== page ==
When it comes to homes in America, the ethos for a long time has been that bigger is better. And although McMansions are still being erected all over the country, a newer trend has emerged in recent years, as people consciously choose to design and live in smaller spaces. Unless your name is Ant-Man, moving into a smaller home comes with many challenges, particularly if you’re downsizing. If you don’t want your home to feel like an overstuffed shoebox, consider the following when decorating a small space.

bedroom with TV and tall curtainsPractice sleight of hand. Effective usage of smaller living spaces requires a bit of sleight of hand. It’s all too easy for a poorly designed space to feel cluttered and claustrophobic, but this pitfall can be avoided by using mirrors, curtains, and partitions to make the space seem larger. To give the illusion of a higher ceiling and a more spacious room, place your drapes as high up on the wall as possible. Even something as simple as painting the entryway floor a different color can easily communicate the function of that space and separate it from other parts of your home.

Make your rooms multitask. Having smaller spaces means you’ll have less room to work with. It’s still a great idea to have spaces with specific purposes, but making them work well means most spaces in your home need to serve multiple purposes. Having separate zones for sleeping, eating, and working will help keep your design—and home—organized. In addition to creating the illusion of a larger space, the use of partitions or dividers establishes “rooms” in a larger space. For instance, a curtain could set your workspace apart from your leisure or entertaining spaces, and so on.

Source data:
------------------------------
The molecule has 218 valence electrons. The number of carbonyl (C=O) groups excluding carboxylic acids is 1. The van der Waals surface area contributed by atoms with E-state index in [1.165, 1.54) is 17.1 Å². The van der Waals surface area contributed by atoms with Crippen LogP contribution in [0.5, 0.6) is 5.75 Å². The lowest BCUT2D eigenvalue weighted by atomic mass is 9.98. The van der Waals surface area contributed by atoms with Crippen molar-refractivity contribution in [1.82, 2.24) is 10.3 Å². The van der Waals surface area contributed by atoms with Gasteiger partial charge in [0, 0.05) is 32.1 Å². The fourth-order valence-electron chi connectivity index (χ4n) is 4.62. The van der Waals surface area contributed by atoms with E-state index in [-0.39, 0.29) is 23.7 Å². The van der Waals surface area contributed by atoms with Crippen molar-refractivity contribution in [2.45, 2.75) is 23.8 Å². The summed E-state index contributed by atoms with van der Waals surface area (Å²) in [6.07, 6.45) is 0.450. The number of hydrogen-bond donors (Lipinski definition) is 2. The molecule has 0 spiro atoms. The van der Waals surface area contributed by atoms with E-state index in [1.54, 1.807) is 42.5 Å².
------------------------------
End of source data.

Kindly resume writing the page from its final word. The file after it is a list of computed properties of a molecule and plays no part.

Create clever storage solutions. There’s no way around it: storage is a huge issue in smaller spaces, and it’s probably one of the biggest challenges. To deal with a dearth of storage options, a good motto to keep in mind is to think up and not out. Make full use of your walls to increase storage space, and install shelving all the way to the ceiling. Also make use of traditionally unused spaces like underneath staircases, and invest in furniture with built-in storage—bed frames or ottomans, for example. If you don’t do much entertaining, opt for smaller furniture. To that end, consider going retro—older furniture and appliances can have a smaller footprint, not to mention a lot of style. Lofted beds and stackable washers and dryers also save valuable real estate.

cardboard box holding items to be donatedPare down your possessions. Even after transforming your space into a well-thought-out beacon of minimalism, the simple truth is this: the less you have, the easier decorating a small space will be. If you’re moving into a cute little apartment near the heart of downtown, it probably isn’t a stretch to say that the china hutch may have to go. When moving into a smaller space, some downsizing may be in order. You can donate to charity or gift to friends, and anything you want to keep but don’t have room for can always be put in storage.

Making the most of a small space requires a bit of creativity because it requires you to envision the space in a completely new way. While decorating a small home can be a real challenge, when done right, it results in a unified, efficient space where every element is purposeful and deliberate.

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